Atelier Space

Do you feel you do not have the space in your classroom for an atelier?   All it takes is one shelf.  You could call it a mini-atelier.

The word “Atelier” comes from the French word meaning the studio or workshop.
It is a place for children to create, imagine, play and construct.

An atelier is a space dedicated to providing children materials for original thinking and art making.  It is an opportunity to share special techniques of art making with children so that they have more access to expressing their ideas and  thoughts.  .

What is the difference between an atelier and an art center?

Atelier is more of a laboratory for creative exploration.  When you think of your atelier as a place for children to research and experiment – it is not so much about the making of an art “product” as it is about the discovery of mediums and materials as a means to expressing ideas.

An art center can certainly be this.

But historically – it has been a place to create an end product.  The word “Atelier” reminds me of the intention of the space.   An atelier can be a way of approaching problems and creating solutions.  It can be a place of experiencing wonder.   It can become a dialogue between materials and the children.  It can be an expansion of the way children communicate their feelings and ideas.

Is a shelf enough?

As a public school teacher, there were times I felt confined by my small classroom.  Looking at the wondrous ateliers of Reggio Emilia – I felt I could never provide this kind of experience for my students.

But as a practicing artist (I went to art school before becoming an educator) I knew creative materials could make a huge impact on children’s self-expression.  Something was better than nothing.  I am not in Reggio Emilia.  I am where I am.  I create from my place, my space, my time.

Start small and keep it simple.

What are the children drawn to?  Painting?  Mark making?  Building?

One shelf ateliers are living, changing spaces.  They are not stagnant.  Each of these one shelf ateliers can have new materials appear as the children expand their ideas and exploration.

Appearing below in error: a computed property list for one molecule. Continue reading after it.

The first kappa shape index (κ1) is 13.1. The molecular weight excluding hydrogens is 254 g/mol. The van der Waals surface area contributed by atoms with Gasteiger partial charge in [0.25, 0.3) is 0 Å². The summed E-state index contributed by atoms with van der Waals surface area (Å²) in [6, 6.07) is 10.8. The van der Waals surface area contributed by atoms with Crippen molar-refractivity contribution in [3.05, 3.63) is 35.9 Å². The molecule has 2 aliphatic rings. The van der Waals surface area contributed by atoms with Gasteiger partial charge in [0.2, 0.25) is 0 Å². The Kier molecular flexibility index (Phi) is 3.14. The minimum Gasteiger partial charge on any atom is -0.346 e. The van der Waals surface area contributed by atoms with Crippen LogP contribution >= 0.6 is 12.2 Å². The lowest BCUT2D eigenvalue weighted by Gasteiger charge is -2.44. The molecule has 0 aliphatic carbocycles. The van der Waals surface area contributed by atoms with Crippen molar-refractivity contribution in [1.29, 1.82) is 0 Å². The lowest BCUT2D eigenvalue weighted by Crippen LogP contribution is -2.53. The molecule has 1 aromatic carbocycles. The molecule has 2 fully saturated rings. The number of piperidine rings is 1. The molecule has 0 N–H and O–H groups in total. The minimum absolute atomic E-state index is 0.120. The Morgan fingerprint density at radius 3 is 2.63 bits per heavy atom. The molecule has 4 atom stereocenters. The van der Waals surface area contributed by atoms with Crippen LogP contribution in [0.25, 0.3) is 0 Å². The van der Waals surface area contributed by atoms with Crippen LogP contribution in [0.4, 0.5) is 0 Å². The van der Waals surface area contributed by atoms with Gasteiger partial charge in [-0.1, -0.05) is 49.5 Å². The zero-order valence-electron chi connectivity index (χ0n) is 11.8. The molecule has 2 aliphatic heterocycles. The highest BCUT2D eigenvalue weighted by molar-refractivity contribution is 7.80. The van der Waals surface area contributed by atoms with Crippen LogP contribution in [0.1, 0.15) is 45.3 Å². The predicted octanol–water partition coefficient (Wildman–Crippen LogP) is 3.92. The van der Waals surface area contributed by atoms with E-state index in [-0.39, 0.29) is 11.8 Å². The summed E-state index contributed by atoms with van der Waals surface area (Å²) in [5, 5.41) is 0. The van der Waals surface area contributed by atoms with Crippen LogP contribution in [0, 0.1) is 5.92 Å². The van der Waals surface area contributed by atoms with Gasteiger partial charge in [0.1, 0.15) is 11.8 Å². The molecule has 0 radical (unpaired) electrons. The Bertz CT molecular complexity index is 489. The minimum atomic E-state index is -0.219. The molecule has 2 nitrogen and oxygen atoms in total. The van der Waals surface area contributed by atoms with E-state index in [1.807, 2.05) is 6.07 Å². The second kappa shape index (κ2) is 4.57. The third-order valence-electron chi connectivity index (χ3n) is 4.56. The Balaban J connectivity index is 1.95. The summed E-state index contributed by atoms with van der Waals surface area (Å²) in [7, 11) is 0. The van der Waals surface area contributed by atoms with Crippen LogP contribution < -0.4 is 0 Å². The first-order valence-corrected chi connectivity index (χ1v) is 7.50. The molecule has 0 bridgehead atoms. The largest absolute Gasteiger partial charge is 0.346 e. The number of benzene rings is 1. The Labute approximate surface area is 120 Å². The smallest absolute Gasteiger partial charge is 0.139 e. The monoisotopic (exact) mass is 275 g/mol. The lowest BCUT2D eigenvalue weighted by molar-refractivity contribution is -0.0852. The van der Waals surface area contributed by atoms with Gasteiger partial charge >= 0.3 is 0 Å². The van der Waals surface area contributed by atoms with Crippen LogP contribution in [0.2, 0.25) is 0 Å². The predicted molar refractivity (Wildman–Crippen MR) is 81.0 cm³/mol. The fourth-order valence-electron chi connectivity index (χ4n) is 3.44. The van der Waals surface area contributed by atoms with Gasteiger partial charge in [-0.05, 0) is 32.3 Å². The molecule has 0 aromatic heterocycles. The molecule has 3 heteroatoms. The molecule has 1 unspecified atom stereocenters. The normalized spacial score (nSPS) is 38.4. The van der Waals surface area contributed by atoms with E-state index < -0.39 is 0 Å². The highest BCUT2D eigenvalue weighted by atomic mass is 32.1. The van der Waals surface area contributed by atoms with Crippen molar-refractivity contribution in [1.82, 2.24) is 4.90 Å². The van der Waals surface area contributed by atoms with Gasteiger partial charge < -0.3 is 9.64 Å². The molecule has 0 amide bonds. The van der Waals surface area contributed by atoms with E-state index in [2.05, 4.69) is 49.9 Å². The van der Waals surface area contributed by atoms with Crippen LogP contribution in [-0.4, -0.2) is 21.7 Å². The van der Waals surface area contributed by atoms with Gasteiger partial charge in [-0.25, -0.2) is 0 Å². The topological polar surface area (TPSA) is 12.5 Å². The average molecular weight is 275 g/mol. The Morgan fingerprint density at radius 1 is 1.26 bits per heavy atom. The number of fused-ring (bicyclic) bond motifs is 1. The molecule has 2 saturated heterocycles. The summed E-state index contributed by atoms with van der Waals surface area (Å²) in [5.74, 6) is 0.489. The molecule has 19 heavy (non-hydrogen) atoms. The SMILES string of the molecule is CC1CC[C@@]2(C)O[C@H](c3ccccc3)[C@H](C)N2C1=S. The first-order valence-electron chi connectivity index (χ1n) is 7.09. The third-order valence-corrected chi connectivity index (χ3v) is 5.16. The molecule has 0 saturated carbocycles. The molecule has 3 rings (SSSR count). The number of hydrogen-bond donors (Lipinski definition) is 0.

Be willing to move and change what the shelf offers according to the children’s interests.

Below are three very simple one shelf ateliers.

The Color Atelier

Atelier Space

This educator has provided:

Top shelf:

  • Books about painting and color
  • Sharpie pens
  • Masking tape.

Second shelf:

  • Tempera paint in squeeze bottles.
  • Watercolor pan sets.
  • Liquid watercolor in jars.

Third Shelf:

  • White construction paper
  • Paint brushes in assorted sizes
  • Rinsing pots
  • Watercolor paper

Bottom Shelf:

  • Painting easel
  • Craft acrylic paint
  • Paint palettes

The Collage Atelier

One Shelf Atelier

This educator has provided:

Top shelf:

  • Inspirational books
  • Tempera in squeeze bottles

Second shelf:

  • transparent plastic pieces
  • Fabric scraps
  • Ribbon
  • Cardboard scraps
  • Pompoms in basket

Third Shelf:

  • Cut-up neon straw pieces
  • Foam scraps
  • pebbles
  • Blue sea glass
  • Plastic caps and containers

Fourth Shelf:

  • Assorted colors of glitter in shaker bottles
  • Paint palettes
  • Drawing paper
  • Liquid watercolor in baby food jars
  • Paint stamping blocks

Bottom Shelf:

  • Painting trays
  • Rinsing buckets
  • Paint brushes
  • Collage cups (for collecting bits and pieces)
  • Mirrors
  • Glue

Mark Making Atelier

Mark Making Atelier

The educator provided:

Top shelf:

  • Mason jars of colored markers, sorted by color

Second shelf:

  • Jars of color sorted crayons
  • Baby food jars of oil pastels
  • Jars of assorted graphite pencils

Third shelf:

  • Jars of colored pencils
  • Glue
  • Assorted colors of construction paper

The three main steps to setting up a one shelf atelier:

There are three main elements I feel are important to setting up an effective atelier.

Set up the materials with attention and care.  Arrange the materials with beauty and intention.  Does the shelf invite participation?  Does the arrangement beckon you to touch?  Do the children naturally navigate to it?  Are the materials easy to access and use?

Provide quality materials and tools.  When you can –  buy high quality.  For example, cheap watercolors produce weak colors.  Paint on thin paper weakens the paper.  Test the materials to experience the journey they provide.  Is it satisfying?  Do they bring curiosity and wonder as you explore?  If they are not engaging you – how do you think they could possibly engage the children?

Look beyond the typical.   Provide unexpected materials and resources.  Think beyond the typical early childhood art center.  For myself – thinking of it as a laboratory for children to research and experiment helps me move beyond the traditional view of the art center and into a more dynamic space.

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